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Tip #803: The Biology of Learning

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Tip #803: The Biology of Learning

On December 16, 2019, Posted by , In brain research, By ,,,,, , With Comments Off on Tip #803: The Biology of Learning

Learning is about biology.” James Zull

I have been reading an intriguing book, The Art of Changing the Brain- Enriching the Practice of Teaching by Exploring the Biology of Learning, by James E. Zull. Professor Zull is a Professor of Biology and Biochemistry at Case Western University and the Director of The University Center for Innovation in Teaching and Education.

Kolb’s Learning Cycle and the Brain

Zull correlates David Kolb’s experiential learning model with how the brain physically functions.

Kolb’s experiential learning model is a cycle of learning that begins with concrete experience. The cycle then moves to reflective observation, abstract hypothesis and active testing, which starts the cycle again.

The passage below is drawn directly from Zull’s book, pages 18-19:

“…concrete experience comes through the sensory cortex, reflective observation involves the integrative cortex at the back (of the brain), creating new abstract concepts occurs in the frontal integrative cortex, and active testing involves the motor brain.”

Zull concludes that “…the learning cycle arises naturally from the structure of the brain.”

You can see a graphic depiction of the brain and the learning cycle at this site.

Zull elaborates on the important functions of each part of the cerebral cortex and how it matches with each stage of the learning cycle (pages 21 and 22):

The Sensory Cortex and Concrete Experience

“The sensory cortex receives first input from the outside world in the form of vision, hearing, touch, position, smells and taste. This matches with the common definition of concrete experience, with its reliance on direct physical information from the world.”

The Back Integrative Cortex and Reflective Observation

“The back integrative cortex is engaged in memory formation and reassembly, language comprehension, developing spatial relationship, and identifying objects, faces, and motion. In short, it integrates sensory information to create images and meaning.

These functions match well with what happens during reflection, for example, remembering relevant information, daydreaming and free association, developing insights and associations, mentally rerunning experiences, and analyzing experiences.”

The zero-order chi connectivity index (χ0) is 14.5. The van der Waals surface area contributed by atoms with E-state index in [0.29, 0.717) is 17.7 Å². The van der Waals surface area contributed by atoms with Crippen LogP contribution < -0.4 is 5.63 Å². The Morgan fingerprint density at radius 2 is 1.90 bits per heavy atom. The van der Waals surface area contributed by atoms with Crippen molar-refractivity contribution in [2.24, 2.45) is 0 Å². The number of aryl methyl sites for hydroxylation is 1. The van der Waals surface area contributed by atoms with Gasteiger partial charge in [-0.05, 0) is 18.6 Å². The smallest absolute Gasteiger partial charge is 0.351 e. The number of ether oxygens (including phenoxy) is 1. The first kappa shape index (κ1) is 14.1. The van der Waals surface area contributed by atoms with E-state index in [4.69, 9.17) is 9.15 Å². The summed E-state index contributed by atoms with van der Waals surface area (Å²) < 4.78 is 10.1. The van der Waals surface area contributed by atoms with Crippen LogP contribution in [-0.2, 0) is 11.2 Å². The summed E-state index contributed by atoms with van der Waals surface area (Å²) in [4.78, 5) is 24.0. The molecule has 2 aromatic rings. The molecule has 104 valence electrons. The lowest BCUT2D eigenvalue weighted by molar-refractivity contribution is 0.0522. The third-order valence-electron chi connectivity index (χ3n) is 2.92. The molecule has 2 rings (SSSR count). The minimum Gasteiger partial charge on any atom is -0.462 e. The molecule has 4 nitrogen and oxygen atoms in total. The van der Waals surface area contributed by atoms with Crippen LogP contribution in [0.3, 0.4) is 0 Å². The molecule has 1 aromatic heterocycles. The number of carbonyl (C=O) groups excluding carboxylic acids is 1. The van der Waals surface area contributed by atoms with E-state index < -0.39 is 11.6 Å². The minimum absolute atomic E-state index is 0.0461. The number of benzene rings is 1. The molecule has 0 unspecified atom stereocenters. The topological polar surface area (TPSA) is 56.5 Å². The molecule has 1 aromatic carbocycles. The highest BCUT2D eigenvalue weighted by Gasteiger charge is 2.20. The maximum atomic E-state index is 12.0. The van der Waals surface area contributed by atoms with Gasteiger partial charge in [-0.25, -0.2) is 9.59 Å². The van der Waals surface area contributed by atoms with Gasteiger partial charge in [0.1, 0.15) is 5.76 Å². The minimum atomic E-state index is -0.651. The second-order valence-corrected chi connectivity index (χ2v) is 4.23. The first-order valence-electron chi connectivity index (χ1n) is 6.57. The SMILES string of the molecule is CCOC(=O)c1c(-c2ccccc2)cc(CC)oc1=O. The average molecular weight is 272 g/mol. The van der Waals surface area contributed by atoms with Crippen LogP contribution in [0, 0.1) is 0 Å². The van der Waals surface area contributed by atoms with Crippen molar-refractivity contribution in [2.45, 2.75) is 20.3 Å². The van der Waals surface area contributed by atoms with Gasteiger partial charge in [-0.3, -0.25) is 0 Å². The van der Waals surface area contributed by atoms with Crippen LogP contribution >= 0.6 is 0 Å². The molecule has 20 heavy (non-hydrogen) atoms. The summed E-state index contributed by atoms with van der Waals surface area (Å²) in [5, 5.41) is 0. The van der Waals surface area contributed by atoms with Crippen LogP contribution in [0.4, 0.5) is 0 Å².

The Frontal Integrative Cortex and Abstract Hypothesis

“The frontal integrative cortex is responsible for short-term memory, problem solving, making decisions, assembling plans for action, assembly of language, making judgments and evaluations, directing the action of the rest of the brain (including memory recall), and organizing actions and activities of the entire body.

This matches well with the generation of abstractions, which requires manipulation of images and language to create new (mental) arrangements, developing plans for future action, comparing and choosing options, directing recall of past experience, creating symbolic representations, and replacing and manipulating items held in short-term memory.”

Motor Cortex and Active Testing

“The motor cortex directly triggers all coordinated and voluntary muscle contractions by the body, producing movement. It carries out the plans and ideas originating from the front integrative cortex including the actual production of language through speech and writing.

This matches with the necessity for action in completion of the learning cycle. Active testing of abstractions requires conversion of ideas into physical action, or movements of parts of the body. This includes intellectual activities such as writing, deriving relationships, doing experiments, and talking in debate or conversation.”

An Example

Zull provides a simple example that illustrates the relationship between the learning cycle and the sections of the brain:

  1. Hear or see words = concrete experience (involving the sensory cortex)
  2. Remember related words, images or ideas = reflective observation (involving the back integrative cortex)
  3. Generate new words or ideas = abstract hypothesis (involving the frontal integrative cortex)
  4. Speak or write new words or ideas = active testing (involving the motor cortex)
  5. Hear or see new words = new concrete experience

If we want to be better at generating learning, Zull believes that we need to understand how the brain functions and find ways to encourage learners to use all parts of their brains in the learning cycle.

This treatise on the brain completes our Tips for 2019. We will resume on January 6, 2020.

We send our very best wishes that the new year bring you good health, joy and success in a humane and peaceful world.

May your learning be sweet.

Deborah

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